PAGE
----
A recent study published in the medical journal The Lancet indicates that type 2 diabetes can be reduced by changing one's diet and adding an exercise regimen, and that these interventions can have a lasting effect. Type 2 diabetes is associated with physical inactivity and obesity. It also accounts for 90 percent of diabetes cases that affect almost a quarter of a billion people worldwide. In this Chinese study, 577 adults with impaired glucose tolerance from 33 clinics were randomly assigned to a control group or an intervention group receiving either a modified diet, exercise or both. The interventions took place for 6 consecutive years. Fourteen years after their initial 6 years of intervention participants were re-evaluated. During the 20 years (6 years of intervention and 14 years post-intervention), participants with the modified diet and exercise had a 51 percent lower incidence of diabetes during their 6 years of active intervention and a 43 percent lower incidence of diabetes when viewed over the total 20 year period. The average annual incidence of diabetes was 7 percent for intervention participants versus 11 percent in control participants, with 20-year cumulative incidence of 80 percent in the intervention groups and 93 percent in the control group. In other words, many participants in the diet with exercise intervention group were able to prevent or delay diabetes for up to 14 years after the active intervention ended.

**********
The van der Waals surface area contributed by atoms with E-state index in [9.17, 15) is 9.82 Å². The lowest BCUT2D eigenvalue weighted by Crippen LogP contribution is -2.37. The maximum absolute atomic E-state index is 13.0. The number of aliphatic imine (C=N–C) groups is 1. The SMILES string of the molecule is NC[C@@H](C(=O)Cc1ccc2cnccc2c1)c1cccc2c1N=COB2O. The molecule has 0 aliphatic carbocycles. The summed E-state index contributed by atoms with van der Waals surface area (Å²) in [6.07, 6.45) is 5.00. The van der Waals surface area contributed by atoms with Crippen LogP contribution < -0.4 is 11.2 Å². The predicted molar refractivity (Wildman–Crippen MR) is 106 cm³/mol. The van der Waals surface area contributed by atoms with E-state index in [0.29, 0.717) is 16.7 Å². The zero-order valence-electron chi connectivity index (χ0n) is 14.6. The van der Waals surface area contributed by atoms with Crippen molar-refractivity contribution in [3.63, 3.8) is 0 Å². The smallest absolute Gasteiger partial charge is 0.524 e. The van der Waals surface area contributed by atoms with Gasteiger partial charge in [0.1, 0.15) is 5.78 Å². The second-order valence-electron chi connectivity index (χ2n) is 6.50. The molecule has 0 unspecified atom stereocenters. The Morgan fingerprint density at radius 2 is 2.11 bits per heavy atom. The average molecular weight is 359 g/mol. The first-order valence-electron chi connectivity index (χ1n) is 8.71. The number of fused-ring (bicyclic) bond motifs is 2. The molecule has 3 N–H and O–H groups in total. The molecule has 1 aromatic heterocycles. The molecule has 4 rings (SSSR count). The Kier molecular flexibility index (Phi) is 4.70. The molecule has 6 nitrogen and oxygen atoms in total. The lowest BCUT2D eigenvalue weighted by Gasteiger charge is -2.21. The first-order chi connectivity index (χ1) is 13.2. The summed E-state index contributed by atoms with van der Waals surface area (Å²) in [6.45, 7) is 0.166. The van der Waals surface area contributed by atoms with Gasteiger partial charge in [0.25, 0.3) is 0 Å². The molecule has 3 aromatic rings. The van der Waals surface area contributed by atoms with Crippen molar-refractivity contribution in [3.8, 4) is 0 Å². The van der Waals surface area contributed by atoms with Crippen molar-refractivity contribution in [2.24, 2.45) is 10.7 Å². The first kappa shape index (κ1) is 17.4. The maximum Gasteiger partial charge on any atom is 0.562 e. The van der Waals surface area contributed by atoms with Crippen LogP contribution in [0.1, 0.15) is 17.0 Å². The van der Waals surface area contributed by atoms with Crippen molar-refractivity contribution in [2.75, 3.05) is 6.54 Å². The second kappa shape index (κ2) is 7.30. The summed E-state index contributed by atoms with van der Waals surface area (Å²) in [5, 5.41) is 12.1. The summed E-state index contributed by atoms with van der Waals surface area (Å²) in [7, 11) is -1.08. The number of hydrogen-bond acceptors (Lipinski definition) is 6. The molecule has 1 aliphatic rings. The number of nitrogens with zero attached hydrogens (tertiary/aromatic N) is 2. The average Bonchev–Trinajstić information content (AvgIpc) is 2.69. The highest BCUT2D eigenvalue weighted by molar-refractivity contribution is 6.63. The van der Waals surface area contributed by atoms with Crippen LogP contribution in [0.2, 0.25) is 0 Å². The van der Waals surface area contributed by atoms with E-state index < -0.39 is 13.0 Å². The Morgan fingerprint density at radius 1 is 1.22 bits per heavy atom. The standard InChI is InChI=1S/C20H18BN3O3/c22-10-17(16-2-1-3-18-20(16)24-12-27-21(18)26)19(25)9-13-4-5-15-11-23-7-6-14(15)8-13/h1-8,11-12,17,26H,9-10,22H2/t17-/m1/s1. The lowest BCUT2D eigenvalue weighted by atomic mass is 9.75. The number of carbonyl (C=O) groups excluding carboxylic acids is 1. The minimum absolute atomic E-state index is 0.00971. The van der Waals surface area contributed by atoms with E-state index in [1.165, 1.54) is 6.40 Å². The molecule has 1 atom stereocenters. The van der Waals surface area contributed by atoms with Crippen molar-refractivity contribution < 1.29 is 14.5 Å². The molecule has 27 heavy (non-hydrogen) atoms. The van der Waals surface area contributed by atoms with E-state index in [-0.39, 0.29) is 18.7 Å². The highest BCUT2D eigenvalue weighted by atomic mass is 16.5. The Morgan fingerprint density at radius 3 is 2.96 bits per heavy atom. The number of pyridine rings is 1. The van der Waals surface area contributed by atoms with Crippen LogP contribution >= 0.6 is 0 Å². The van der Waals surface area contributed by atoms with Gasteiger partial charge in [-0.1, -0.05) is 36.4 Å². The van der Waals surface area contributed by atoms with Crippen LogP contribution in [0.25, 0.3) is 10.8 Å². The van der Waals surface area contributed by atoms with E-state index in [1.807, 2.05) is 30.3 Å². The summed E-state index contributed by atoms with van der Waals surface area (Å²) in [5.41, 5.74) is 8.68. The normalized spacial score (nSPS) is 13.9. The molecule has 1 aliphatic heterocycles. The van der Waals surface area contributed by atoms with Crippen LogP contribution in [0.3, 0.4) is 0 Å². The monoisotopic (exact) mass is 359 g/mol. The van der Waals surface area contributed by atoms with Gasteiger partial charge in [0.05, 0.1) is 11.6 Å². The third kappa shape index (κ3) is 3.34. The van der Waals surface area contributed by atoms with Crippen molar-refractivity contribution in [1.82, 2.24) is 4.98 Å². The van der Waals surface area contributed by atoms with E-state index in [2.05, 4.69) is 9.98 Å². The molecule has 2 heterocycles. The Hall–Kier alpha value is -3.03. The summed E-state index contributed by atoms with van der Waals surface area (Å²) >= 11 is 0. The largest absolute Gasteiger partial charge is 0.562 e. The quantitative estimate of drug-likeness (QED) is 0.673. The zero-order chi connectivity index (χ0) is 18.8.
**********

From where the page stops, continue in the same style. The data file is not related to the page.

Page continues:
Source: The Lancet 2008; 371:1783-1789